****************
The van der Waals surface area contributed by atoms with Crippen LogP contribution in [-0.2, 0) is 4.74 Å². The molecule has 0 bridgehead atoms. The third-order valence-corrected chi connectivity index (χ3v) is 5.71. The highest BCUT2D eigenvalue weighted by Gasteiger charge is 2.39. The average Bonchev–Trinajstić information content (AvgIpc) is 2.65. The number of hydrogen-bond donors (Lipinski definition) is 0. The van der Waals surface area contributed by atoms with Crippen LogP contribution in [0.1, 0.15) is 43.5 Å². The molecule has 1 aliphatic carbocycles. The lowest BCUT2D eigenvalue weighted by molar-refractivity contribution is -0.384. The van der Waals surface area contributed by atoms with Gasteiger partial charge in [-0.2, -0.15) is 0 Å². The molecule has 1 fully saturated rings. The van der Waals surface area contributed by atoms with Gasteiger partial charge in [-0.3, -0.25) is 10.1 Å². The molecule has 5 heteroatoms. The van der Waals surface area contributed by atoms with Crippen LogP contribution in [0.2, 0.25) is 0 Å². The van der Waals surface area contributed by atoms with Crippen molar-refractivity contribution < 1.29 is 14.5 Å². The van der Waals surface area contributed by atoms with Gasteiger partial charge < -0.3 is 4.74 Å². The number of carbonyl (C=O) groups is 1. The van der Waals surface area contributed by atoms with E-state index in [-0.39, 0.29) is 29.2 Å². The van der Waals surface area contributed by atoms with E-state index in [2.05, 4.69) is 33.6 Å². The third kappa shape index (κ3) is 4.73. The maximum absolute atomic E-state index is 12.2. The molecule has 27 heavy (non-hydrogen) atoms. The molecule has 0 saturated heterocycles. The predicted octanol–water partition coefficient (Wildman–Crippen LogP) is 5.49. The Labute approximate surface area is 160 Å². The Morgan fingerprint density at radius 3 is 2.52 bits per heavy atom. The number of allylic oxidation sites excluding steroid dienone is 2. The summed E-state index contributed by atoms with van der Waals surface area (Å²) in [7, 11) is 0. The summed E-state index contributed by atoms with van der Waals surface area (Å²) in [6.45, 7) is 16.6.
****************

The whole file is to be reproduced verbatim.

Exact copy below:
The van der Waals surface area contributed by atoms with Crippen LogP contribution in [-0.2, 0) is 4.74 Å². The molecule has 0 bridgehead atoms. The third-order valence-corrected chi connectivity index (χ3v) is 5.71. The highest BCUT2D eigenvalue weighted by Gasteiger charge is 2.39. The average Bonchev–Trinajstić information content (AvgIpc) is 2.65. The number of hydrogen-bond donors (Lipinski definition) is 0. The van der Waals surface area contributed by atoms with Crippen LogP contribution in [0.1, 0.15) is 43.5 Å². The molecule has 1 aliphatic carbocycles. The lowest BCUT2D eigenvalue weighted by molar-refractivity contribution is -0.384. The van der Waals surface area contributed by atoms with Gasteiger partial charge in [-0.2, -0.15) is 0 Å². The molecule has 1 fully saturated rings. The van der Waals surface area contributed by atoms with Gasteiger partial charge in [-0.3, -0.25) is 10.1 Å². The molecule has 5 heteroatoms. The van der Waals surface area contributed by atoms with Crippen LogP contribution in [0.2, 0.25) is 0 Å². The van der Waals surface area contributed by atoms with Crippen molar-refractivity contribution < 1.29 is 14.5 Å². The van der Waals surface area contributed by atoms with Gasteiger partial charge < -0.3 is 4.74 Å². The number of carbonyl (C=O) groups is 1. The van der Waals surface area contributed by atoms with E-state index in [-0.39, 0.29) is 29.2 Å². The van der Waals surface area contributed by atoms with E-state index in [2.05, 4.69) is 33.6 Å². The third kappa shape index (κ3) is 4.73. The maximum absolute atomic E-state index is 12.2. The molecule has 27 heavy (non-hydrogen) atoms. The molecule has 0 saturated heterocycles. The predicted octanol–water partition coefficient (Wildman–Crippen LogP) is 5.49. The Labute approximate surface area is 160 Å². The Morgan fingerprint density at radius 3 is 2.52 bits per heavy atom. The number of allylic oxidation sites excluding steroid dienone is 2. The summed E-state index contributed by atoms with van der Waals surface area (Å²) in [7, 11) is 0. The summed E-state index contributed by atoms with van der Waals surface area (Å²) in [6.45, 7) is 16.6.